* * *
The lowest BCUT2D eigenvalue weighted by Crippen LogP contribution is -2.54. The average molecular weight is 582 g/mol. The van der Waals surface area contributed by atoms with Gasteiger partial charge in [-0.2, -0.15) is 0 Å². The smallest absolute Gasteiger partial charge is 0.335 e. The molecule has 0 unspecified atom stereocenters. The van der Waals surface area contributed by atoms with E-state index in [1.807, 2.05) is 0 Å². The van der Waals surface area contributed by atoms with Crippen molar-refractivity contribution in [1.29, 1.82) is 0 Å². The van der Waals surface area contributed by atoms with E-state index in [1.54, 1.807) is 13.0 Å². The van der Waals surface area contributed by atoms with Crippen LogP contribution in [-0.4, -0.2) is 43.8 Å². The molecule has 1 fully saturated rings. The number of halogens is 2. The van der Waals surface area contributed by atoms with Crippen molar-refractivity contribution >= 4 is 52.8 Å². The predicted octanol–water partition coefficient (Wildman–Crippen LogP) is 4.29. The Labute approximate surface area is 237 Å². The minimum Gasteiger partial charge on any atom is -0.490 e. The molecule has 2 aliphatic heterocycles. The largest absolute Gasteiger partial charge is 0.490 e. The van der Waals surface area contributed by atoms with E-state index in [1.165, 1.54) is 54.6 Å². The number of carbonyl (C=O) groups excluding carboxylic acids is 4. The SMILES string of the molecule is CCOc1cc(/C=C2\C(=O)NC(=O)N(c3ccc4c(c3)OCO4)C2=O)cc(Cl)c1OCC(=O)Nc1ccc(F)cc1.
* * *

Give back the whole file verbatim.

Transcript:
The lowest BCUT2D eigenvalue weighted by Crippen LogP contribution is -2.54. The average molecular weight is 582 g/mol. The van der Waals surface area contributed by atoms with Gasteiger partial charge in [-0.2, -0.15) is 0 Å². The smallest absolute Gasteiger partial charge is 0.335 e. The molecule has 0 unspecified atom stereocenters. The van der Waals surface area contributed by atoms with E-state index in [1.807, 2.05) is 0 Å². The van der Waals surface area contributed by atoms with Crippen molar-refractivity contribution in [1.29, 1.82) is 0 Å². The van der Waals surface area contributed by atoms with E-state index in [1.54, 1.807) is 13.0 Å². The van der Waals surface area contributed by atoms with Crippen LogP contribution in [-0.4, -0.2) is 43.8 Å². The molecule has 1 fully saturated rings. The number of halogens is 2. The van der Waals surface area contributed by atoms with Crippen molar-refractivity contribution >= 4 is 52.8 Å². The predicted octanol–water partition coefficient (Wildman–Crippen LogP) is 4.29. The Labute approximate surface area is 237 Å². The minimum Gasteiger partial charge on any atom is -0.490 e. The molecule has 2 aliphatic heterocycles. The largest absolute Gasteiger partial charge is 0.490 e. The van der Waals surface area contributed by atoms with E-state index in [1.165, 1.54) is 54.6 Å². The number of carbonyl (C=O) groups excluding carboxylic acids is 4. The SMILES string of the molecule is CCOc1cc(/C=C2\C(=O)NC(=O)N(c3ccc4c(c3)OCO4)C2=O)cc(Cl)c1OCC(=O)Nc1ccc(F)cc1.